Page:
assembler. Complete assemblers for CISC chips are often no more
        than a few hundred lines long, and compile to a couple of kilo-
        bytes, depending on the rationality of the machine-language.

        What about debugging? Well all incrementally compiled languages
        that can be tested interactively debug quickly. I have used
        QuickBasic for that reason (and interpreted BASIC before that
        in preference to fortran). But FORTH is easier than anything else
        I have tried, including single-stepping de{*filter*}s, etc. etc.

        Ease of programming: depends on the task. If I have thought it
        out and decomposed it into orthogonal sub-tasks, then it is
        usually pretty quick. A case in point (that my book treats in
        detail, including false steps) is solving linear equations:

        Gaussian elimination with pivoting requires triangularizing
        the matrix in place, then back-solving. Triangularizing has
        several steps--finding the pivot element, transposing rows,
        and eliminating leading elements (by combining rows). Each of
        these steps is given a name and tested individually. The
        entire job takes very little time--perhaps a couple of hours
        starting from scratch.

        What about ease of reading/maintainability? The old canard that
        FORTH is "write-only" holds mainly for undocumented code with
        poorly chosen word-names, and poorly factored definitions. When
        programmers take the trouble with comments, names, factoring
        layout, etc. then FORTH can be easy to read. Perhaps the biggest
        problem (assuming the above conditions are met) lies in the fact
        that FORTH is so freely extensible that programmers often develop
        idiosyncratic styles and conventions that convey little to others.
        That is, one man's self-documenting code is often another's
        heiroglyphics. This is no different, really, from the professor
        who, having forgotten how little he once knew, says "Obviously..."
        and the cure is the same: lots and lots of low-level explanation.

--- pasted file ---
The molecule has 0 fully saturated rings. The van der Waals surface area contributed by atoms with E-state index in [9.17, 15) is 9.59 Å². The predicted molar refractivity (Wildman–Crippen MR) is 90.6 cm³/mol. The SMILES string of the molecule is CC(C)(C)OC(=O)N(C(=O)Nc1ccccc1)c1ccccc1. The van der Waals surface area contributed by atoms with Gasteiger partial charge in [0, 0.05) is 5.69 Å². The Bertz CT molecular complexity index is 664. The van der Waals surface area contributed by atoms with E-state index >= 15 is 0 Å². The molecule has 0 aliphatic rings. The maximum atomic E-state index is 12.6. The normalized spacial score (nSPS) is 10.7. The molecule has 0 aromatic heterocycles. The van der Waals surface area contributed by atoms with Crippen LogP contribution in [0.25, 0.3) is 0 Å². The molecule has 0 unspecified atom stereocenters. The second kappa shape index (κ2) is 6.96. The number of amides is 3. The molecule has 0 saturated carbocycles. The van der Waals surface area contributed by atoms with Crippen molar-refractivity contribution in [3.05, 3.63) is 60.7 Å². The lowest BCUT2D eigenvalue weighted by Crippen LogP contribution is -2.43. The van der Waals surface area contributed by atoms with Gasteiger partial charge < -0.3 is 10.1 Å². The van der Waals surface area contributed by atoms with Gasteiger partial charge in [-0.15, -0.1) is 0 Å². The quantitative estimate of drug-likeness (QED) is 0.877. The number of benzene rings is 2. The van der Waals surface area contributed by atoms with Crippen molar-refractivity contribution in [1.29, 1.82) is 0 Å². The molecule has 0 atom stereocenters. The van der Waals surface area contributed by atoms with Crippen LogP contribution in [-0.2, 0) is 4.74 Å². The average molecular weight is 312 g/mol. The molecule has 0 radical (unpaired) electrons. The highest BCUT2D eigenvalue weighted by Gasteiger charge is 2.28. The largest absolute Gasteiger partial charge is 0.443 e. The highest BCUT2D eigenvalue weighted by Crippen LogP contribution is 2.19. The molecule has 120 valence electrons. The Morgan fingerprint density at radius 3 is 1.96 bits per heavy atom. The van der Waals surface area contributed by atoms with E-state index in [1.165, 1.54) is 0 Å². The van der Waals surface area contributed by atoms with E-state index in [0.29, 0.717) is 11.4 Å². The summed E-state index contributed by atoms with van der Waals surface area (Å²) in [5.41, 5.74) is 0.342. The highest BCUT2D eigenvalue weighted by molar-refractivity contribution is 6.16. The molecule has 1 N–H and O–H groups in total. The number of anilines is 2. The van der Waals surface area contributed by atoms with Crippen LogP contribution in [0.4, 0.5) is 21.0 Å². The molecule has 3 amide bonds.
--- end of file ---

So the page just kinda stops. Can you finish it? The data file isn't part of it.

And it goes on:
Clarity is in the mind of the beholder. But FORTH tends to short
        subroutines that can generally be understood at a glance. Good
        naming helps, too. Thus my program for linear equations reads

                : solve   setup  triangularize  backsolve  ;

        FORTH excels at succinctness, as noted above. For example, my
        little FORmula TRANslator, that allows embedded formulas in
        definitions to be translated on the fly to FORTH, as in

                : test  F"  a = (b+c)/(c-d) - COSH(pi*a) "  ;

        compiles to about 7 Kbytes of which 1 Kb is a buffer; another
        0.5 K or so is the function library. Amazingly, the
        source is only some 450 lines of (heavily commented!) code.

        Finally, speed: high level FORTH is typically, 5x to 10x slower
        than C compiled with an optimizing compiler, depending on the
        method of threading. However, many FORTHs nowadays come with
        some form of inline optimizer that will convert selected words
        to inlined machine code. Certainly the FORTH I use does this.
        Although said code is not super-optimized, it generally runs
        within 2x of pretty good machine code. I have had long experience
        at hand-optimizing machine language (since 1961) so my comparisons
        (for both Intel and Motorola families) are probably good rules of
        thumb for scalar processors.

        Some FORTHs now compile directly to optimized machine code, giving
        the best of all possible worlds (except that they then lose the
        memory parsimony that has always been FORTH's hallmark--personally
        I prefer the peephole optimizing of the preceding paragraph).

        I hope you find these comments responsive.  --jvn
--
Julian V. Noble



Sat, 23 Mar 1996 22:39:00 GMT